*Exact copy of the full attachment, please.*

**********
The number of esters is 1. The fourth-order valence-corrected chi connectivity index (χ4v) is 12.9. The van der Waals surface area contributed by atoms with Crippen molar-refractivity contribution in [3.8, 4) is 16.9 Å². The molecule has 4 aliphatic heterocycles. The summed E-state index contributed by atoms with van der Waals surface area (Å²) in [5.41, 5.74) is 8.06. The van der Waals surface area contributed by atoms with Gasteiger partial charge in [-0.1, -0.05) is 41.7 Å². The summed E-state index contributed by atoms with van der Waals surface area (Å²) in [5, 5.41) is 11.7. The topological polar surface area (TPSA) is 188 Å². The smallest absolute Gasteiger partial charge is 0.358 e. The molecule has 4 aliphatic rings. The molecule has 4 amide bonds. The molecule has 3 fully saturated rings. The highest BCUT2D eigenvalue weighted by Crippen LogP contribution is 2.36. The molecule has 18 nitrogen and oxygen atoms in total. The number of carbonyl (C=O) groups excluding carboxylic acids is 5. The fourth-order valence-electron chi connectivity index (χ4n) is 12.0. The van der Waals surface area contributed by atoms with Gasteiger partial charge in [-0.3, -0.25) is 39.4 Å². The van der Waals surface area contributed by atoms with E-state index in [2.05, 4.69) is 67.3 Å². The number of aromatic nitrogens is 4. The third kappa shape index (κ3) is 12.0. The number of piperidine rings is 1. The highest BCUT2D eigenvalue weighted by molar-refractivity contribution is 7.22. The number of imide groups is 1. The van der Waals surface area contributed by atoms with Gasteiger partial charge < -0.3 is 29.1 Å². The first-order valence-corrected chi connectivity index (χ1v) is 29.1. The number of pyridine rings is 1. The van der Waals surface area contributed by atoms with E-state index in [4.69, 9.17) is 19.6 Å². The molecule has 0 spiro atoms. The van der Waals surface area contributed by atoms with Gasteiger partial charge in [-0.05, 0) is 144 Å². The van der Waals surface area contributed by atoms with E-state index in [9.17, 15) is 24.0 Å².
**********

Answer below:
The number of esters is 1. The fourth-order valence-corrected chi connectivity index (χ4v) is 12.9. The van der Waals surface area contributed by atoms with Crippen molar-refractivity contribution in [3.8, 4) is 16.9 Å². The molecule has 4 aliphatic heterocycles. The summed E-state index contributed by atoms with van der Waals surface area (Å²) in [5.41, 5.74) is 8.06. The van der Waals surface area contributed by atoms with Gasteiger partial charge in [-0.1, -0.05) is 41.7 Å². The summed E-state index contributed by atoms with van der Waals surface area (Å²) in [5, 5.41) is 11.7. The topological polar surface area (TPSA) is 188 Å². The smallest absolute Gasteiger partial charge is 0.358 e. The molecule has 4 aliphatic rings. The molecule has 4 amide bonds. The molecule has 3 fully saturated rings. The highest BCUT2D eigenvalue weighted by Crippen LogP contribution is 2.36. The molecule has 18 nitrogen and oxygen atoms in total. The number of carbonyl (C=O) groups excluding carboxylic acids is 5. The fourth-order valence-electron chi connectivity index (χ4n) is 12.0. The van der Waals surface area contributed by atoms with Gasteiger partial charge in [-0.3, -0.25) is 39.4 Å². The van der Waals surface area contributed by atoms with E-state index in [2.05, 4.69) is 67.3 Å². The number of aromatic nitrogens is 4. The third kappa shape index (κ3) is 12.0. The number of piperidine rings is 1. The highest BCUT2D eigenvalue weighted by molar-refractivity contribution is 7.22. The number of imide groups is 1. The van der Waals surface area contributed by atoms with Gasteiger partial charge < -0.3 is 29.1 Å². The first-order valence-corrected chi connectivity index (χ1v) is 29.1. The number of pyridine rings is 1. The van der Waals surface area contributed by atoms with E-state index in [4.69, 9.17) is 19.6 Å². The molecule has 0 spiro atoms. The van der Waals surface area contributed by atoms with Gasteiger partial charge in [-0.05, 0) is 144 Å². The van der Waals surface area contributed by atoms with E-state index in [9.17, 15) is 24.0 Å².